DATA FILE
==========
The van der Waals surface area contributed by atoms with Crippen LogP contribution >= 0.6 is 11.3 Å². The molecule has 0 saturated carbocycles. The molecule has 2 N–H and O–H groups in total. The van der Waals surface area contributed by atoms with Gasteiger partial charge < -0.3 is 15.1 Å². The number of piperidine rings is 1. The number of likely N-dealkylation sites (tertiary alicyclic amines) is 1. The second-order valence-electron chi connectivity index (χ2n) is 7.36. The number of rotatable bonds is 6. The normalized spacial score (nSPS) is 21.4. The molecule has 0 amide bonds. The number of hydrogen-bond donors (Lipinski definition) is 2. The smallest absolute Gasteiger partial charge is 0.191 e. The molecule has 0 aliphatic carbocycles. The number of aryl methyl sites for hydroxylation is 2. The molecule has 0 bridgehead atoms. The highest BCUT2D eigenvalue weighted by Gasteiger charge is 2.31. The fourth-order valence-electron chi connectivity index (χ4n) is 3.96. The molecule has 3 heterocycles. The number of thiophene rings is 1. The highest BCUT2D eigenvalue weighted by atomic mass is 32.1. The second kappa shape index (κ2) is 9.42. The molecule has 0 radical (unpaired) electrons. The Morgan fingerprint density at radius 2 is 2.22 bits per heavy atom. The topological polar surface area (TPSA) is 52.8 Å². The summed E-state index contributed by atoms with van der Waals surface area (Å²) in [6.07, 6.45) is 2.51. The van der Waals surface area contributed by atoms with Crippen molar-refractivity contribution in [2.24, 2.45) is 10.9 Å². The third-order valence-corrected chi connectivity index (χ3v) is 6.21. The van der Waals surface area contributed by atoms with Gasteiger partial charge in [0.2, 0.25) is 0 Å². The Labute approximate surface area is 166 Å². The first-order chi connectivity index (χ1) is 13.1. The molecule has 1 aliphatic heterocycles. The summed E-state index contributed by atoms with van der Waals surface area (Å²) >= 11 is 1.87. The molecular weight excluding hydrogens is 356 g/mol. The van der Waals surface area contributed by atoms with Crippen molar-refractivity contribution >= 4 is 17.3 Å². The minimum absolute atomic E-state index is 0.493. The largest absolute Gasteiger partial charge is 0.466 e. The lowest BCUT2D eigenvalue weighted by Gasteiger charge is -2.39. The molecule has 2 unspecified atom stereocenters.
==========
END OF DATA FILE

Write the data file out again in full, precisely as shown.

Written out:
The van der Waals surface area contributed by atoms with Crippen LogP contribution >= 0.6 is 11.3 Å². The molecule has 0 saturated carbocycles. The molecule has 2 N–H and O–H groups in total. The van der Waals surface area contributed by atoms with Gasteiger partial charge < -0.3 is 15.1 Å². The number of piperidine rings is 1. The number of likely N-dealkylation sites (tertiary alicyclic amines) is 1. The second-order valence-electron chi connectivity index (χ2n) is 7.36. The number of rotatable bonds is 6. The normalized spacial score (nSPS) is 21.4. The molecule has 0 amide bonds. The number of hydrogen-bond donors (Lipinski definition) is 2. The smallest absolute Gasteiger partial charge is 0.191 e. The molecule has 0 aliphatic carbocycles. The number of aryl methyl sites for hydroxylation is 2. The molecule has 0 bridgehead atoms. The highest BCUT2D eigenvalue weighted by Gasteiger charge is 2.31. The fourth-order valence-electron chi connectivity index (χ4n) is 3.96. The molecule has 3 heterocycles. The number of thiophene rings is 1. The highest BCUT2D eigenvalue weighted by atomic mass is 32.1. The second kappa shape index (κ2) is 9.42. The molecule has 0 radical (unpaired) electrons. The Morgan fingerprint density at radius 2 is 2.22 bits per heavy atom. The topological polar surface area (TPSA) is 52.8 Å². The summed E-state index contributed by atoms with van der Waals surface area (Å²) in [6.07, 6.45) is 2.51. The van der Waals surface area contributed by atoms with Crippen molar-refractivity contribution in [2.24, 2.45) is 10.9 Å². The third-order valence-corrected chi connectivity index (χ3v) is 6.21. The van der Waals surface area contributed by atoms with Gasteiger partial charge in [0.2, 0.25) is 0 Å². The Labute approximate surface area is 166 Å². The first-order chi connectivity index (χ1) is 13.1. The molecule has 1 aliphatic heterocycles. The summed E-state index contributed by atoms with van der Waals surface area (Å²) >= 11 is 1.87. The molecular weight excluding hydrogens is 356 g/mol. The van der Waals surface area contributed by atoms with Crippen molar-refractivity contribution >= 4 is 17.3 Å². The minimum absolute atomic E-state index is 0.493. The largest absolute Gasteiger partial charge is 0.466 e. The lowest BCUT2D eigenvalue weighted by Gasteiger charge is -2.39. The molecule has 2 unspecified atom stereocenters.